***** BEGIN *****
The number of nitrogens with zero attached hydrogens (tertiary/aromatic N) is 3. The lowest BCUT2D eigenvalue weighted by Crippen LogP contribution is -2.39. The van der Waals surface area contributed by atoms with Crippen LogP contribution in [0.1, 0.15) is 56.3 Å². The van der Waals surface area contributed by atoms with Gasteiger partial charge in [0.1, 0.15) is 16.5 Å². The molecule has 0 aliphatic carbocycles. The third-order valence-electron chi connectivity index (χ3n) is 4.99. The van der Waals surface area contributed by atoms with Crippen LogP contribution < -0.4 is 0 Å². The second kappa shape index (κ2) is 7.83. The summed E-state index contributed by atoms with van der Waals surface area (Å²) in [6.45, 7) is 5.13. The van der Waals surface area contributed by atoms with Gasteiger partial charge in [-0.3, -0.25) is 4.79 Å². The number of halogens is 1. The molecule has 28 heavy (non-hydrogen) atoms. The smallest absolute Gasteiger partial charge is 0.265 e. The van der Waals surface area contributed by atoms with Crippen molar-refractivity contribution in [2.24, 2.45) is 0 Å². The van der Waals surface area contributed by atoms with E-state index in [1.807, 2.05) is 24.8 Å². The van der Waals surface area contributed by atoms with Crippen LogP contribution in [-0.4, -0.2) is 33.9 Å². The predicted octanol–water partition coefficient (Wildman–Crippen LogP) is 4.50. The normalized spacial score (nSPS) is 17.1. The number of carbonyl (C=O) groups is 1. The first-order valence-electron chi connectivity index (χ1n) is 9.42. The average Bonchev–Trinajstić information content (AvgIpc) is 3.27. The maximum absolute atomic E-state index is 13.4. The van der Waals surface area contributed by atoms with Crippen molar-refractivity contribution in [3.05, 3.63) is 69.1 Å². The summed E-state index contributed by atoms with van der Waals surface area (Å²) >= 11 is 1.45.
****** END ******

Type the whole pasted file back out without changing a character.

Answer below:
The number of nitrogens with zero attached hydrogens (tertiary/aromatic N) is 3. The lowest BCUT2D eigenvalue weighted by Crippen LogP contribution is -2.39. The van der Waals surface area contributed by atoms with Crippen LogP contribution in [0.1, 0.15) is 56.3 Å². The van der Waals surface area contributed by atoms with Gasteiger partial charge in [0.1, 0.15) is 16.5 Å². The molecule has 0 aliphatic carbocycles. The third-order valence-electron chi connectivity index (χ3n) is 4.99. The van der Waals surface area contributed by atoms with Crippen LogP contribution < -0.4 is 0 Å². The second kappa shape index (κ2) is 7.83. The summed E-state index contributed by atoms with van der Waals surface area (Å²) in [6.45, 7) is 5.13. The van der Waals surface area contributed by atoms with Gasteiger partial charge in [-0.3, -0.25) is 4.79 Å². The number of halogens is 1. The molecule has 28 heavy (non-hydrogen) atoms. The smallest absolute Gasteiger partial charge is 0.265 e. The van der Waals surface area contributed by atoms with Crippen molar-refractivity contribution in [2.24, 2.45) is 0 Å². The van der Waals surface area contributed by atoms with E-state index in [1.807, 2.05) is 24.8 Å². The van der Waals surface area contributed by atoms with Crippen LogP contribution in [-0.4, -0.2) is 33.9 Å². The predicted octanol–water partition coefficient (Wildman–Crippen LogP) is 4.50. The normalized spacial score (nSPS) is 17.1. The number of carbonyl (C=O) groups is 1. The first-order valence-electron chi connectivity index (χ1n) is 9.42. The average Bonchev–Trinajstić information content (AvgIpc) is 3.27. The maximum absolute atomic E-state index is 13.4. The van der Waals surface area contributed by atoms with Crippen molar-refractivity contribution in [3.05, 3.63) is 69.1 Å². The summed E-state index contributed by atoms with van der Waals surface area (Å²) >= 11 is 1.45.